Biomass & Biogas Advances in the UK

Material of recent biological origin – such as wood which can be either be burnt directly or further processed to provide heat, electricity or fuel – is defined as biomass or biogas in the context of renewable energy systems.

MisccanthusThere are five basic categories of biomass material: virgin wood from forestry, arboricultural activities or from wood processing; energy crops, both high yield and grown specifically for energy applications; agricultural residues from harvesting or processing; food waste from manufacture, preparation/processing, and post-consumer waste; and, industrial waste, including co-products from manufacturing and industrial processes.

Thus, aside from major sources of timber and wood waste, the sector also includes energy crops and less obvious sources such as animal fats. Specialist crops include short rotation coppice (SRC), with willow and poplar the most common types. The wood is then dried and burnt, though may also be converted to biofuels or biogas by further processing.

In September 2008, the Department for Environment, Food and Rural Affairs (Defra) launched a £1.5 million (€1.7 million), three-year research project to examine the feasibility of SRC as a viable renewable energy source. The project aims to establish a number of sites where intensive research will be carried out and operational-scale plots will be planted. The species will include both native and naturalized broad-leaved trees along with other species with the potential to be used for biomass, such as eucalyptus.

Miscanthus, or elephant grass, is another specialized energy crop being grown in the UK. This is a perennial crop similar to bamboo. It grows to about 3 metres in height per annum and can produce very high yields with little by way of secondary inputs like pesticides or fertilizer. As a perennial it also sequesters more carbon to the soil than most annual crops.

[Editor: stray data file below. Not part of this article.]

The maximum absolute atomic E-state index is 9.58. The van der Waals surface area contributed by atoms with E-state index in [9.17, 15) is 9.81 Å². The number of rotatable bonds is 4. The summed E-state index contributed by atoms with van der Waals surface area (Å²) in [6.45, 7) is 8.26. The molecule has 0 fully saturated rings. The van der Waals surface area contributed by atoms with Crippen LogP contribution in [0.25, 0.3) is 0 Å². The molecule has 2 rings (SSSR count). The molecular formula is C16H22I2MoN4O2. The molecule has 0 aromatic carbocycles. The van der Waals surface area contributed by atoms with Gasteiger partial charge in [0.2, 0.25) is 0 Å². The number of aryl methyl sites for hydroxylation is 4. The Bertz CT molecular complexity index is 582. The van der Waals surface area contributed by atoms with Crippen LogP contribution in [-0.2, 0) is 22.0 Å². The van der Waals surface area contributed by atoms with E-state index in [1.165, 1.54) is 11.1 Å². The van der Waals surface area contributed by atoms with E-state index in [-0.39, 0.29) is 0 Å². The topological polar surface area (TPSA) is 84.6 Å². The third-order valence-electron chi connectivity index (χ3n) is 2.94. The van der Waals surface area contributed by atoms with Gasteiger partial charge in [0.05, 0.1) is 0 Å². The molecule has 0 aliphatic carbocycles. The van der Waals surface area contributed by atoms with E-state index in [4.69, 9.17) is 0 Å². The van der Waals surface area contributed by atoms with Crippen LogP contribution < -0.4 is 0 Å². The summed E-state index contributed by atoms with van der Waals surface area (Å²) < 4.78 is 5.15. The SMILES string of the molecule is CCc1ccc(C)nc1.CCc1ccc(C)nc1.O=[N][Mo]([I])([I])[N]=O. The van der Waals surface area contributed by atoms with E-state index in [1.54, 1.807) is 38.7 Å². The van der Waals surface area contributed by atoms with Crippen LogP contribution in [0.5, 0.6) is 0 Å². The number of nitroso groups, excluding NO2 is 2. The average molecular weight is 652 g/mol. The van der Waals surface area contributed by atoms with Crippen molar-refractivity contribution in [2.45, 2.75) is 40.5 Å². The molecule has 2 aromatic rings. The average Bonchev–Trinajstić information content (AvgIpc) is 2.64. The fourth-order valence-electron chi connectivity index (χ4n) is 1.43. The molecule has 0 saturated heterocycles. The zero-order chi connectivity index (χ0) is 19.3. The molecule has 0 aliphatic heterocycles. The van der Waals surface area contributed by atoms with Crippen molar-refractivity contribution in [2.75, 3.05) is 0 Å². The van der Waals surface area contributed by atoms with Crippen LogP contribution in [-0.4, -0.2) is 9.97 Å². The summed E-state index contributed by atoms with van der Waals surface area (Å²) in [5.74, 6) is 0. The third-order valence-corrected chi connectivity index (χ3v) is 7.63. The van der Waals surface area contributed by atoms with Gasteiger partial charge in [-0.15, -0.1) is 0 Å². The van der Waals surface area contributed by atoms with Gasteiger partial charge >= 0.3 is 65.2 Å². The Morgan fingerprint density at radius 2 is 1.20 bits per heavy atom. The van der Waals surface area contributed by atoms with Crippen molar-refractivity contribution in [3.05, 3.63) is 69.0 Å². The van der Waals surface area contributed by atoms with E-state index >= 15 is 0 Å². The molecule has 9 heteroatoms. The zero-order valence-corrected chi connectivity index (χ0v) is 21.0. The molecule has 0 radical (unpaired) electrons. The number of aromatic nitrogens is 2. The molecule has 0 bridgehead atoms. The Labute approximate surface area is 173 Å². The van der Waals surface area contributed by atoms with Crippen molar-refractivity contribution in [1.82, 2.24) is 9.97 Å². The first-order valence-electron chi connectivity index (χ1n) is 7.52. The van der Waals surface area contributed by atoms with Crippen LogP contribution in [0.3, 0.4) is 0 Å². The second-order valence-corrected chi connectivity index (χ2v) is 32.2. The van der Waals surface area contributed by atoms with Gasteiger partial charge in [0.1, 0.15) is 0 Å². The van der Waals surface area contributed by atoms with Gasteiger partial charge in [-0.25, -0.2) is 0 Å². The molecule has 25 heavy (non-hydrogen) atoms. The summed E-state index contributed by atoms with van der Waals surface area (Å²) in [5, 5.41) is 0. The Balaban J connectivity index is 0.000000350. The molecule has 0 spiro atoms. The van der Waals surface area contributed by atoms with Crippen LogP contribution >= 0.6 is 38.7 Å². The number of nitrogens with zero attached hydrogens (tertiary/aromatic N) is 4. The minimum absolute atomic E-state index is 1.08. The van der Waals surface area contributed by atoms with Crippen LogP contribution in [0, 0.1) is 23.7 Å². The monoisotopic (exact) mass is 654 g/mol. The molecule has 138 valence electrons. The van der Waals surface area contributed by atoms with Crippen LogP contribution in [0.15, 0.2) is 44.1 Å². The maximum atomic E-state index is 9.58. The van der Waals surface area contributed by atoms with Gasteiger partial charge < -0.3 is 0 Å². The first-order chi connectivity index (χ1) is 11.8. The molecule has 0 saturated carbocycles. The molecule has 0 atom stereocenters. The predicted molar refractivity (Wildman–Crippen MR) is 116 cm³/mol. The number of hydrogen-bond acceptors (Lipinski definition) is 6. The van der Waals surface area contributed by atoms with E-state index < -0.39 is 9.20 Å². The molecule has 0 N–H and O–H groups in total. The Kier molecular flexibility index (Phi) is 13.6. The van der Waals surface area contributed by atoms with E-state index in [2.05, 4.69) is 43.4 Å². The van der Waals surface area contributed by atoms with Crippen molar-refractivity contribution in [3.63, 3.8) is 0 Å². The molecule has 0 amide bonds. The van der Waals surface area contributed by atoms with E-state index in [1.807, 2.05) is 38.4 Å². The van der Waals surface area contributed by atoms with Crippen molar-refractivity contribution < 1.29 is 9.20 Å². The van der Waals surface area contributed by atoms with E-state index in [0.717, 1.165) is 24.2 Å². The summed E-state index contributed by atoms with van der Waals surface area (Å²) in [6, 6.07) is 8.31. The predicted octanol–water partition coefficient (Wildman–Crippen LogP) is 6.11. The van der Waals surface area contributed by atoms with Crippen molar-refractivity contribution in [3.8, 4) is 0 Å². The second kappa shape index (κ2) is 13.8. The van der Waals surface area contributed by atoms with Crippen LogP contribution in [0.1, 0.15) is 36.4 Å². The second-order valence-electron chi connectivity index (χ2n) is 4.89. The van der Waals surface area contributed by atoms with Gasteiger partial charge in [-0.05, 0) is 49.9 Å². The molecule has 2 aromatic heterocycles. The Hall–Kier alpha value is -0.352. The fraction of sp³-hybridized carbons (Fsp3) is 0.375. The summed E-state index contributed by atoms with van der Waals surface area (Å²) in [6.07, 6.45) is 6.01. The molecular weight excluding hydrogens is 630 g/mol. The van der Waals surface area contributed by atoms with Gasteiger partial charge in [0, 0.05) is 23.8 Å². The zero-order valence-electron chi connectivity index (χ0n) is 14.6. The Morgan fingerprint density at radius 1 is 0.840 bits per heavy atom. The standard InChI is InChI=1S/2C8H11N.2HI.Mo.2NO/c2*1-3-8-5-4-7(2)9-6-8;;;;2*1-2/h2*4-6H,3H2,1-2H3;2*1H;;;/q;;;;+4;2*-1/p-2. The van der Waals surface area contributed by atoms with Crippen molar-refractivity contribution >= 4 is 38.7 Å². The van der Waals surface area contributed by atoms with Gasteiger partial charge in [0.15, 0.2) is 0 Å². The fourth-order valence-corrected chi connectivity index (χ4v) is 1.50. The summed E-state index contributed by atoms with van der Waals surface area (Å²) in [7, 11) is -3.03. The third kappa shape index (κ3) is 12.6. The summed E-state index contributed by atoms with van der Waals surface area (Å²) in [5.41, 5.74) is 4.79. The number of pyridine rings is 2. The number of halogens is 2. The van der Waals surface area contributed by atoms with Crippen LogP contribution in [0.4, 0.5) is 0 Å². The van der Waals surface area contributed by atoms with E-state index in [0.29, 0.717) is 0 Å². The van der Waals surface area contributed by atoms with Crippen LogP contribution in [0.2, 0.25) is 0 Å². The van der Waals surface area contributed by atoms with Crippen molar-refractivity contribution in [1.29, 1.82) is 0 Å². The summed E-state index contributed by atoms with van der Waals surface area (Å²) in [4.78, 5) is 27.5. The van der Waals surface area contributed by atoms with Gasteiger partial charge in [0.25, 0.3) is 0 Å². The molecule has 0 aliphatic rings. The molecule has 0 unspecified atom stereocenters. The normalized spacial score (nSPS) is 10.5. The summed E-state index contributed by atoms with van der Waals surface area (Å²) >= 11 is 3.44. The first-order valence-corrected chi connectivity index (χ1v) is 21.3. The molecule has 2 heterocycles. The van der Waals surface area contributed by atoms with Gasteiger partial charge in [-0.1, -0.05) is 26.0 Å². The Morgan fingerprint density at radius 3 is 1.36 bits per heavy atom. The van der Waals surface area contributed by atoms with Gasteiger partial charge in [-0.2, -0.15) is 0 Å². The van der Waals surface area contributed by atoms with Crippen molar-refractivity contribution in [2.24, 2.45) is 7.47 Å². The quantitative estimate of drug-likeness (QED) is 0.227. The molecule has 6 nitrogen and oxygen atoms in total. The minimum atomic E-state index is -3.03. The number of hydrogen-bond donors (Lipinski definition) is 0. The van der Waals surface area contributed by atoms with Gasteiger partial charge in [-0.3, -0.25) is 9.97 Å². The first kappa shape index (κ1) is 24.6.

The variety of biomass systems and the diversity of technologies involved makes it hard to come up with a simple definition, but there are, nonetheless, several common factors. Foremost among these, most biomass is considered to be broadly carbon-neutral and, on combustion, only releases the carbon that the living material absorbed during its growth. This is a key part of its categorization as a renewable fuel.

However, while at face value this simple equation holds true, its complexity is increased with the use of modern agrochemicals and processes which can affect the carbon balance by increasing the quantity of fossil-fuels used to produce the biomass and convert it into a usable fuel. Another factor, which also affects biofuels, is the potential for increasing carbon emissions through land use changes related to the mass production of biomass crops.

Conversely, the use of waste streams not only provides a valuable source of biomass that can be used for energy, it also provides an additional environmental benefit and is growing in importance in the wake of increasingly stringent legislation concerning the use of landfill in waste disposal. Conventional disposal of waste streams into landfill often results in unwanted anaerobic degradation, a biological process which releases methane, a greenhouse gas far more potent than carbon dioxide.

Biomass is not only renewable and generally low carbon, it is also very versatile and can be used as fuel across the energy spectrum for both electricity and heat.

Policy measures

At current usage levels, biomass can largely be considered as an untapped resource for the UK, and the government’s strategy for biomass is intended to realize a major expansion in its supply and use. At present, biomass provides around 3.5% of UK electricity and 0.6% of heat demand, but has a realistic potential to supply some 6% of UK electricity by 2020. Demand for renewable heat could also potentially increase to about 6% by 2020.

The government believes there is significant scope to expand the UK supply of biomass, without any detrimental effect on food supplies and in a sustainable manner, by sourcing an additional one million dry tonnes of wood per annum from currently unmanaged woodland in England alone, and from increasing the recovery of wood for energy from managed woodland and other sources of wood waste products across the UK. In addition, perennial energy crops produced in the UK have the potential to use up to a further 350,000 hectares across the country by 2020, bringing the total land availability for biofuel and energy crops to around a million hectares, equivalent to 17% of total UK arable land.